Posted December 10, 2012 at 6:22 pm | Permalink

      King James VI of Scotland became King of England after the last of Henry the 8th’s child, Queen Elizabeth, died. Though this was effectively a personal union between two countries until the Act of Union in 1707, which made the Scottish Parliament subordinate to the Westminster one.

      • Denis Cooper
        Posted December 10, 2012 at 6:45 pm | Permalink

        it abolished both the Scottish and English Parliaments.

    • Jon
      Posted December 10, 2012 at 8:10 pm | Permalink

      Yes, quite, where as Scotland will be boxing up their EU application with complementary oatcake and bigs bladder filled with offal strangely the English loose their application form to re apply.

  33. Posted December 10, 2012 at 3:32 pm | Permalink

    I see that a lot of imagination went into J.Redwood’s piece,not much is recognized by me a supporter of independence for 45 years.Should stick to writing believable fiction for this piece of fiction is only for those that wont seek out the truth,or even want to know what is true.Just maybe if more people took an interest in politics then fiction like the above would be found out quickly.

  34. A Different Simon
    Posted December 10, 2012 at 3:42 pm | Permalink

    It really doesn’t matter how you slice it and dice up the British Isles , the prognosis for England , Scotland and Wales is poor .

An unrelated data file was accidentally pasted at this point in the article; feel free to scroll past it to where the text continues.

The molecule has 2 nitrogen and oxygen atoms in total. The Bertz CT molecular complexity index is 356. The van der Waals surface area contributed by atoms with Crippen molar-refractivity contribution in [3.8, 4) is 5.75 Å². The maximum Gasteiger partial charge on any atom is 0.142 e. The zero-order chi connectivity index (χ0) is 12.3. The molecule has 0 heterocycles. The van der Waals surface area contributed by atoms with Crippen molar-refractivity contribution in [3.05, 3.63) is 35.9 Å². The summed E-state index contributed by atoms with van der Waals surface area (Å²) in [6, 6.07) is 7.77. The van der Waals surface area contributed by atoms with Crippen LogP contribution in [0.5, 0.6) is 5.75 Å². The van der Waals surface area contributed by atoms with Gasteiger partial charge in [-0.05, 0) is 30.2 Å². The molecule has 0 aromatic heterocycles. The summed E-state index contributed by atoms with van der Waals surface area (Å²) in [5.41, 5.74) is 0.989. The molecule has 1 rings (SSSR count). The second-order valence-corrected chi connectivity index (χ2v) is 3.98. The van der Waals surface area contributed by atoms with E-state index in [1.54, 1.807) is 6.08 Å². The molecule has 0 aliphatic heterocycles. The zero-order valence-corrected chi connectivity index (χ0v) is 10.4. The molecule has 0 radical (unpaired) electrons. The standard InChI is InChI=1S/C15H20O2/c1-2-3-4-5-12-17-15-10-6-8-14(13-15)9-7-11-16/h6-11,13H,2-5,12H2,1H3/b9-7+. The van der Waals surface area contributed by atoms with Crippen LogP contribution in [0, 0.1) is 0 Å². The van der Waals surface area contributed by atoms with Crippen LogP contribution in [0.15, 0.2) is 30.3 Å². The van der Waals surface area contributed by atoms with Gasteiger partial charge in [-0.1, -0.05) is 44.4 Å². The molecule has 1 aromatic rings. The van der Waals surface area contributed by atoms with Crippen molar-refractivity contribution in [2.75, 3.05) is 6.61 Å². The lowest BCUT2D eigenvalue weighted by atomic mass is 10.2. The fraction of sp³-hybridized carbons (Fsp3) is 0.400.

The republic of Ireland have shown that they can take the tough decisions and delivered a masterclass in how to cut public spending . They have got something about them and I’d fancy them to come through the current crisis better than England , Scotland and Wales .

    I think that England is now as divided as Northern Ireland was during the height of the troubles .

    – A political and financial class which despises the man in the street and treats him with contempt .
    – A public sector determined to hold on to flawed system of pensions benefits which nobody in the private sector has any more leading to an us and them mentality .
    – People who want to be ruled from Brussels and have the state tell them what to eat and drink versus people who affirm the right to make their own decisions, think for themselves and for the individual to have protection in law from the state .

    • Lindsay McDougall
      Posted December 11, 2012 at 12:49 pm | Permalink

      Silly me. I thought that the Republic of Ireland bent over backwards to be ruled from Brussels.

  35. StevenL
    Posted December 10, 2012 at 3:45 pm | Permalink

    Scottish local authority officers refuse to use a tape machine to interview suspects because it is ‘English’. We have one in the office that all the English people use (because it is much better, fairer, easier etc) but the Scots won’t touch it and still scrawl their interviews in their little notebooks!